Seeing Fewer Butterflies? Blame Extreme Weather

Have you noticed fewer butterflies floating this year? Researchers in the UK think they know the culprit for the population decline: extreme weather conditions.

It’s not exactly new news that climate change has an impact on butterflies. In the past, Care2 has detailed the kind of danger global warming poses to the beautiful insects:

That research focuses on the long-term effects that climate change has on butterflies, however. The recently published research out of the University of East Anglia takes a different approach, checking to see how extreme weather conditions – a direct consequence of climate change – can more immediately impact the butterfly’s numbers.

Indeed, the researchers were able to confirm that extreme weather conditions like heavy rainstorms, heat waves and droughts had an impact on butterflies. For example, lots of precipitation harmed a butterfly’s chance of survival while still in the cocoon.

Even more detrimental is heat in the wintertime. Since butterflies typically go away during the cold months – either hibernating, reentering a cocoon or transitioning to a caterpillar, depending on the species and habitat – the cold weather is a signal to stay in this altered form until the climate cooperates.

When a winter gets unseasonably warm, however, it triggers butterflies to return as if it’s spring. When cold temperatures return, though, as they typically do during the winter months, the butterflies are vulnerable to freezing.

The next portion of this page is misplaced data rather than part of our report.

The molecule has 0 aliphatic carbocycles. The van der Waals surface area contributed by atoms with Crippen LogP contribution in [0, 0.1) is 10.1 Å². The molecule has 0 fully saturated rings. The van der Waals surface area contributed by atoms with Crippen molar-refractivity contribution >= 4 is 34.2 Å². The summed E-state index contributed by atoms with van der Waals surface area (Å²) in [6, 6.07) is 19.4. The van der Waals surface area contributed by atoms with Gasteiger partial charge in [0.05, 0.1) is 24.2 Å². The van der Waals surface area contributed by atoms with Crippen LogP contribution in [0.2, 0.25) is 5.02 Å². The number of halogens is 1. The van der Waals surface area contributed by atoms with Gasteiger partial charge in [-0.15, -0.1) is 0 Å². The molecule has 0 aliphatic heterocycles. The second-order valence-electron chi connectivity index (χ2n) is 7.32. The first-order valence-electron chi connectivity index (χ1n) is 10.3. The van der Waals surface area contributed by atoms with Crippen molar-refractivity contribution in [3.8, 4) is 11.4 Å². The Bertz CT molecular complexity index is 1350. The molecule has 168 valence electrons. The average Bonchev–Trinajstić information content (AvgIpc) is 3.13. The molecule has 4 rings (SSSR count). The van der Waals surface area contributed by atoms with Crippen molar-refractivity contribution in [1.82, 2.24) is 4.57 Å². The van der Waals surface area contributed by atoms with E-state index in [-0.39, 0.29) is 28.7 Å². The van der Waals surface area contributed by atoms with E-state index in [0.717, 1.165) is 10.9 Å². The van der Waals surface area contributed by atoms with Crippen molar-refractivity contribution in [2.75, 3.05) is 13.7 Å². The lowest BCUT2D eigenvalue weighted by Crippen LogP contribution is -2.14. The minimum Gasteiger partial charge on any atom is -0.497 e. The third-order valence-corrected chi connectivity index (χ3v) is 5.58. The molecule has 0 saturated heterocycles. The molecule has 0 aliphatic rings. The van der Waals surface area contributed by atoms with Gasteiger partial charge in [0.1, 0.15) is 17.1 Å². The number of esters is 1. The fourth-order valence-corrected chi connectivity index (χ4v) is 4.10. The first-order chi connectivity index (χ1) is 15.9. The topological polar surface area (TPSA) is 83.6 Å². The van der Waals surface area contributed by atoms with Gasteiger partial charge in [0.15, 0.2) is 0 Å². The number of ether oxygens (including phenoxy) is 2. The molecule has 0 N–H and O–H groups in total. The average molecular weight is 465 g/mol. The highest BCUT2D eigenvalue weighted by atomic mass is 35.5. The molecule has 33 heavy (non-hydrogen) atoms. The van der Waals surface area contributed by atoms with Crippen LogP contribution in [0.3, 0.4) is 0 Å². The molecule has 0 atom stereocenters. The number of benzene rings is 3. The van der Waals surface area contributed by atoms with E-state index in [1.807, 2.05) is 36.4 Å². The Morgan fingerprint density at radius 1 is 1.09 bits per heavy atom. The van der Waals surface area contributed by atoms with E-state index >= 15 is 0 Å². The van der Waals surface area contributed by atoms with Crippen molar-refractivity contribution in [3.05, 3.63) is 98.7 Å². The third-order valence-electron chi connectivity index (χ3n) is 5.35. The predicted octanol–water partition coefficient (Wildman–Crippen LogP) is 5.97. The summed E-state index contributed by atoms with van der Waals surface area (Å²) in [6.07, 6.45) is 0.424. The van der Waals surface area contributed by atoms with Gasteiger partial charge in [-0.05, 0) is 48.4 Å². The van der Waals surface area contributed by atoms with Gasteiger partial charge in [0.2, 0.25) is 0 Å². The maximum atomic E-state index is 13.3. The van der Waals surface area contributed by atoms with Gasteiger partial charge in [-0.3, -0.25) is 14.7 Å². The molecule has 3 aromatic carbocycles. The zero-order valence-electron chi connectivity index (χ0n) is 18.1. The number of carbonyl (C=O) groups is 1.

The researchers are careful to note that not all extreme weather conditions pose a threat to butterflies. Some conditions can actually benefit them. According to their data, increased heat actually improved the survival rate of butterflies in adult butterfly form.

“The study has demonstrated previously unknown sensitivities of our UK butterflies to extreme climatic events, which are becoming more frequent with climate change,” said researcher Osgur McDermott-Long.

McDermott-Long stressed the need to research this topic further in order to determine what can be done to help butterflies in light of these variables. Despite the benefits of a warm summer, they suspect that the warm and wet winters will continue to be more costly to butterfly species, meaning that climate change is a net negative for the insect.

While we wait on subsequent studies, if you want to do your part to save the butterflies, the first obvious step is to make lifestyle choices that will reduce your carbon footprint.

Beyond that, Care2 has a list of other suggestions of things you can do to help the butterflies. Climate change might decrease their chance at survival, but let’s not give up on them!

Photo credit: Thinkstock


Monica D
Monica D7 months ago

We need to significantly reduce fossil fuel use.

Marcin J
Marcin J8 months ago


Chen Boon Fook
Chen Boon Fook9 months ago


Simon L
Simon L10 months ago


Tin Ling L
Tin Ling L10 months ago


Melania Padilla
Melania P11 months ago

Yeah, I don't think there is any hope for animals/nature when you have 7 BILLION people....

Anne H
Anne H12 months ago


Marie W.
Marie Wabout a year ago

Overpopulation is the problem.

natasha salgado
Past Member about a year ago

Having 7 plus billion people is decimating all our wildlife #'s not to mention destroying our global forests.

Siyus Copetallus
Siyus Copetallusabout a year ago

Thank you for sharing.